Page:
Precocious Puberty

Also known as: Early puberty

What is precocious puberty?

Puberty is the beginning of sexual maturation and the ability to reproduce. Precocious puberty is the earlier than normal presence of the signs of puberty (before 8 years of age in girls, and before 9 years in boys).
 

Signs/symptoms during puberty:

  • Development of breasts
  • Increased growth of testes and penis
  • Pubic hair
  • Underarm hair
  • Facial hair (in boys)
  • Body odor
  • Menstrual bleeding
  • Acne
  • Deepening voice in boys
  • Mood swings
  • Increased growth rate.
 

What causes precocious puberty?

In most cases the cause of precocious puberty is unknown. In others, a family history of precocious puberty, or problems in the body’s hormone producing glands (the pituitary, ovaries, testes or adrenals) cause them to release sex hormones that start the process early. Other causes include:
  • Genetic and medical conditions
  • A variety of brain conditions
  • Obesity
  • Radiation or cancer treatments
  • Social, environmental factors or exposure to hormone pills/ointments.
 

What are the signs/symptoms of precocious puberty?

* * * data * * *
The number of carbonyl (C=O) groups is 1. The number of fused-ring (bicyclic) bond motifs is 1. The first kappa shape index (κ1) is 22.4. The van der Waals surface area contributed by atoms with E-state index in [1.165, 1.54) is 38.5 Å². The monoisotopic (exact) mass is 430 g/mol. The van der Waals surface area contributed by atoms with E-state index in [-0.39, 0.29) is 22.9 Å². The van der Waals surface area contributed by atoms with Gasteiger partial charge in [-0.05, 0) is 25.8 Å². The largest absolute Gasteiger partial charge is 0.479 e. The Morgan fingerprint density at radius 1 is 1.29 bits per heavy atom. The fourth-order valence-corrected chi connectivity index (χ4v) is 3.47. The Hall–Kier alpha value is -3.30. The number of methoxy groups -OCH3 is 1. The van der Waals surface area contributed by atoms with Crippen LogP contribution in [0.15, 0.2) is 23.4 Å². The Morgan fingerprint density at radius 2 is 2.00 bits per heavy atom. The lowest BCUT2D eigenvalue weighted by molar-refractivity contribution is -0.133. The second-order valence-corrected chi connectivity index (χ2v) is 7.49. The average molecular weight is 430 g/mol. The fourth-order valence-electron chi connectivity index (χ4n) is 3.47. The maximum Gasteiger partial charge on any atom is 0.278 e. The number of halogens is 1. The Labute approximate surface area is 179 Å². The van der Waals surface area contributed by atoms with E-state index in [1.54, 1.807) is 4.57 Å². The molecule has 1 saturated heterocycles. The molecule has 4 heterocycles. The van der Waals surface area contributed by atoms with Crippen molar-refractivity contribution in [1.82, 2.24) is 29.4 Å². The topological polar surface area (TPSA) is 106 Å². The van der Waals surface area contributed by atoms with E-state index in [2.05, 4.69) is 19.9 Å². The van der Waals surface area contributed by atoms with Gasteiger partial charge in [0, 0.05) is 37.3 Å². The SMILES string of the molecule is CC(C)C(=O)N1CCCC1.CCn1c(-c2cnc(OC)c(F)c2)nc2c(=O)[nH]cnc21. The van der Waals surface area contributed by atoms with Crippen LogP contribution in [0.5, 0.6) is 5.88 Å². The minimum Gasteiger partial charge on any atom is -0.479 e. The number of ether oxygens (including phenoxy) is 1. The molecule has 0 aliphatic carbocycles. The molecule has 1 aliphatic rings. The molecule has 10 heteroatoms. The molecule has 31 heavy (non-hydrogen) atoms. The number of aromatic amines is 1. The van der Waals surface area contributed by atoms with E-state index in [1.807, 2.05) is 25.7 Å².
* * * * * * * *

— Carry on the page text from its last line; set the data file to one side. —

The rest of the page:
The signs/symptoms of precocious puberty are the same as puberty in any other child.
 

What are precocious puberty care options? 

The objective of treatment is to enable your child to grow to his/her appropriate normal adult height. In many cases where no cause is found, an injectable medication called Gn-RH analogue therapy which blocks pubertal hormones, may be used to delay puberty. Treatment addressing any contributing medical etc. because may be beneficial.

Reviewed by: Jack Wolfsdorf, MD, FAAP

This page was last updated on: 10/31/2017 11:56:50 AM

From the Newsdesk

Nicklaus Children’s Opens Subspecialty Care Center in Boynton Beach
11/07/2017 — The Boynton Beach Care Center is the newest Nicklaus Children’s care location and offers a range of services for children from birth through 21 years of age.
New treatment labeled "a game changer" for patients with diabetes
11/03/2017 — Nicklaus Children’s Palm Beach Gardens Outpatient Center kicked off National Diabetes Month by introducing a new treatment option for children with Type 1 diabetes, the Medtronic MiniMed 670G system, sometimes called an “artificial pancreas,” consistently measures blood sugar, predicts when a rise or fall is going to occur, and adjusts itself to deliver precise doses of insulin, requiring minimal interaction from the patient